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Who Saves the World? Girls!

Reusable Menstrual Products Reduce Environmental Impact

By L.A. HancockPublished 2 years ago 5 min read
Who Saves the World? Girls!
Photo by Inciclo on Unsplash

It's no secret that our planet is in crisis. Climate change caused by carbon emissions driven by human-fueled consumption causes glaciers to melt, oceans to rise, atmospheric and air quality issues, and an undeniable trash problem in our communities and oceans.

I am a child of the nineties, and when I hit elementary school in the early 2000s, global warming and climate change were still hotly debated, not yet widely accepted. But even in 2001 and 2002, we increasingly understood that our planet had a big trash problem. To combat this, my school had a robust recycling program, carefully planned Earth Day celebrations, and volunteer days for community clean-up and beautification. Recycling and trying to live sustainably has always been a big part of my life.

It makes little sense then that I rarely stopped to question the impact that my purchase of menstrual hygiene products, like tampons and pads, had on the environment. I mean, periods are a part of life for many people with uteruses. My monthly purchase of tampons and pads was just something I accepted as a matter of course.

National Geographic writes that:

In 2018 alone, people in the U.S. bought 5.8 billion tampons, and over the course of a lifetime, a single menstruator will use somewhere between 5 and 15 thousand pads and tampons, the vast majority of which will wind up in landfills as plastic waste.

By Natracare on Unsplash

That's a lot of plastic waste left to decompose over vast amounts of time in our landfills...and that's in just one country alone. And it's not just on land that menstrual waste is a problem. British organization Friends of the Earth writes on their website that:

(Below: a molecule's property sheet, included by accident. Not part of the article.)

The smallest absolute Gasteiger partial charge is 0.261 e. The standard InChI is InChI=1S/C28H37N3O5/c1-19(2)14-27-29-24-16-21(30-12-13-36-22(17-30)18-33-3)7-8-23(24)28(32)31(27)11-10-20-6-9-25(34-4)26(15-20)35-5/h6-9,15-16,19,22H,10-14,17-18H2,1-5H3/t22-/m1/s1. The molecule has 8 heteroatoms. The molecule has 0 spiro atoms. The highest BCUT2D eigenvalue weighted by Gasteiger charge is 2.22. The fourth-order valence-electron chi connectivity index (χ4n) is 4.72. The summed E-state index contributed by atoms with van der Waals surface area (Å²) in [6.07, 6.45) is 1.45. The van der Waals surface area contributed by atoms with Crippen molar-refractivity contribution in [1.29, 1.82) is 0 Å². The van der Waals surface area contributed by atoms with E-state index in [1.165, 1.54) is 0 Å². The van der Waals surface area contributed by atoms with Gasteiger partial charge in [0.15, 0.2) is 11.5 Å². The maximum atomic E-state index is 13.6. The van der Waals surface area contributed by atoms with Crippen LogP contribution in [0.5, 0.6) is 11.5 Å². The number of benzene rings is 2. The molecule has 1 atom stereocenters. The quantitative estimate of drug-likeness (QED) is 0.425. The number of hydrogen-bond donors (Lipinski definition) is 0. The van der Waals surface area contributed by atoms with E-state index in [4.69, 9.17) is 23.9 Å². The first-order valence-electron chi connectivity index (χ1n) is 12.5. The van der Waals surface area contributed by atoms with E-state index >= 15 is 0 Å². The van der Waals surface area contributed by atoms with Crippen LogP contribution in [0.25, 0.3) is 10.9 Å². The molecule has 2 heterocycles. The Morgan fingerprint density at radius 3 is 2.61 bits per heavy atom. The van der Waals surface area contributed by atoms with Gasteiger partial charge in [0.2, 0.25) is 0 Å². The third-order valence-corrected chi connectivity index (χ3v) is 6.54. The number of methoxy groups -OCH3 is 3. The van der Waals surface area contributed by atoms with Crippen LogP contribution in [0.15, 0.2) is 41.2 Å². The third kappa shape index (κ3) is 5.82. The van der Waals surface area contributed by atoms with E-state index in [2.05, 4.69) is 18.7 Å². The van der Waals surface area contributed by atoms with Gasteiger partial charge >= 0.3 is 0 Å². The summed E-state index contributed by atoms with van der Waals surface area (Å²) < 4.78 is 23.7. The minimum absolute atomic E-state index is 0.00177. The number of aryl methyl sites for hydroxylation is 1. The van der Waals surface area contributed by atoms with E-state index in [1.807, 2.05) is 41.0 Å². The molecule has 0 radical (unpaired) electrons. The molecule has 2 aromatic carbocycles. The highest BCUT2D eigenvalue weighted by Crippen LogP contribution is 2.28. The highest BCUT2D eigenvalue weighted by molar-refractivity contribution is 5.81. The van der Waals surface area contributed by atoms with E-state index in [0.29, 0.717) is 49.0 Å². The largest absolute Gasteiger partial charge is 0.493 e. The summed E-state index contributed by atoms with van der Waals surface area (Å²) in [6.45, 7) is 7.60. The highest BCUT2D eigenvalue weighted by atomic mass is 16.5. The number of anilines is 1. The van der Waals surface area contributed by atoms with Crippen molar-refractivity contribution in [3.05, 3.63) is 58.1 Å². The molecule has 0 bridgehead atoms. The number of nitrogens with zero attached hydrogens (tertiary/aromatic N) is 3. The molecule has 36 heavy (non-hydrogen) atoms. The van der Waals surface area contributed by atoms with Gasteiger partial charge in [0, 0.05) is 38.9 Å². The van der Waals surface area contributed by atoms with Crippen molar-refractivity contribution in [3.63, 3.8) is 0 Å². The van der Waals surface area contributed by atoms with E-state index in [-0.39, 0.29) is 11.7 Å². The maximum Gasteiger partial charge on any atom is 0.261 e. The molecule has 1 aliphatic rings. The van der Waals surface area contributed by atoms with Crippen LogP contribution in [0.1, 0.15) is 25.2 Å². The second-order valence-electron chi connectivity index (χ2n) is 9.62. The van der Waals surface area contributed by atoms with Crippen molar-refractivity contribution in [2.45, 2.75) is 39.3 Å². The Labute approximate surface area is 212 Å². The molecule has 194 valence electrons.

Figures from the Marine Conservation Society reveal that on average, 4.8 pieces of menstrual waste are found per 100 metres of beach cleaned. For every 100m of beach, that amounts to 4 pads, panty-liners and backing strips, along with at least one tampon and applicator.

They go on to note that the plastic in menstrual products found along beaches and in oceans breaks down into even smaller plastics over time, known as microplastics. Microplastics are a growing problem that scientists are still studying, but they are known to negatively impact marine life and their presence is increasingly detected in the human body as well.

So what do we do to combat this problem? It's not as though people with periods can simply stop having them.


Reusable Menstrual Cups

It wasn't until after I had my son and began looking for different solutions for my newly returned cycles that I discovered my favorite reusable menstrual product.

Menstrual cups are easy to use, easily washable, and can be worn up to twelve hours before need to be emptied, rinsed, and reinserted. When inserted properly, they are painless and unnoticeable. I find that many people who are on the fence about menstrual cups are squeamish about the mess factor, but they feel much cleaner than tampons and pads...and certainly cleaner for the environment!

Made out of medical-grade rubber, silicone, or latex, they last up to ten years and produce "0.4% of the plastic waste that single-use pads build up, or 6% of that created by tampons in the span of 10 years" according to a study published by The Lancet Public Health.